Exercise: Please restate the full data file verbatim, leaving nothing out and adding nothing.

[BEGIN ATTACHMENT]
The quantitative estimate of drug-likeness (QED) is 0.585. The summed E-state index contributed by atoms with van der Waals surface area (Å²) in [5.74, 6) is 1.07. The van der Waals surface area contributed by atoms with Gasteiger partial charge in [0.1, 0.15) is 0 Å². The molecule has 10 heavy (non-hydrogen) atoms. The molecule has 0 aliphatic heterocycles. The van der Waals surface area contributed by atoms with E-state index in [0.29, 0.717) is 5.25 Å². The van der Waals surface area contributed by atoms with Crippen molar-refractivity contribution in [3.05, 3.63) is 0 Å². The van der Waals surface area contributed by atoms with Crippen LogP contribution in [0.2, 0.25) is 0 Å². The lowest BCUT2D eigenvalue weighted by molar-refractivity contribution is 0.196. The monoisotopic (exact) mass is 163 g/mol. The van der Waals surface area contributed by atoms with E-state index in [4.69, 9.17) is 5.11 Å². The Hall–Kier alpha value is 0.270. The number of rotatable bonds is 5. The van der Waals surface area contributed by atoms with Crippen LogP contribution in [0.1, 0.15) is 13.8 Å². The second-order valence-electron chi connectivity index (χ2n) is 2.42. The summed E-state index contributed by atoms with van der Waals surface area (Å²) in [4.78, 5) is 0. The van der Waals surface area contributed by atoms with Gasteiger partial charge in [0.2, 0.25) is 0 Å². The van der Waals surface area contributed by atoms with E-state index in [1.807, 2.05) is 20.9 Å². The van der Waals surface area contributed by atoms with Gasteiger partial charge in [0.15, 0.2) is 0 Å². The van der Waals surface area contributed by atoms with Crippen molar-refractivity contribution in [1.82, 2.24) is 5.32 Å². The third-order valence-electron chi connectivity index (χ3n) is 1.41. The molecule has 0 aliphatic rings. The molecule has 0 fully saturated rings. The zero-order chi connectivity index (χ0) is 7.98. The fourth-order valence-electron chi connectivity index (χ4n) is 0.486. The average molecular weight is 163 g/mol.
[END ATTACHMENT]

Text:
The quantitative estimate of drug-likeness (QED) is 0.585. The summed E-state index contributed by atoms with van der Waals surface area (Å²) in [5.74, 6) is 1.07. The van der Waals surface area contributed by atoms with Gasteiger partial charge in [0.1, 0.15) is 0 Å². The molecule has 10 heavy (non-hydrogen) atoms. The molecule has 0 aliphatic heterocycles. The van der Waals surface area contributed by atoms with E-state index in [0.29, 0.717) is 5.25 Å². The van der Waals surface area contributed by atoms with Crippen molar-refractivity contribution in [3.05, 3.63) is 0 Å². The van der Waals surface area contributed by atoms with Crippen LogP contribution in [0.2, 0.25) is 0 Å². The lowest BCUT2D eigenvalue weighted by molar-refractivity contribution is 0.196. The monoisotopic (exact) mass is 163 g/mol. The van der Waals surface area contributed by atoms with E-state index in [4.69, 9.17) is 5.11 Å². The Hall–Kier alpha value is 0.270. The number of rotatable bonds is 5. The van der Waals surface area contributed by atoms with Crippen LogP contribution in [0.1, 0.15) is 13.8 Å². The second-order valence-electron chi connectivity index (χ2n) is 2.42. The summed E-state index contributed by atoms with van der Waals surface area (Å²) in [4.78, 5) is 0. The van der Waals surface area contributed by atoms with Gasteiger partial charge in [0.2, 0.25) is 0 Å². The van der Waals surface area contributed by atoms with E-state index in [1.807, 2.05) is 20.9 Å². The van der Waals surface area contributed by atoms with Gasteiger partial charge in [0.15, 0.2) is 0 Å². The van der Waals surface area contributed by atoms with Crippen molar-refractivity contribution in [1.82, 2.24) is 5.32 Å². The third-order valence-electron chi connectivity index (χ3n) is 1.41. The molecule has 0 aliphatic rings. The molecule has 0 fully saturated rings. The zero-order chi connectivity index (χ0) is 7.98. The fourth-order valence-electron chi connectivity index (χ4n) is 0.486. The average molecular weight is 163 g/mol.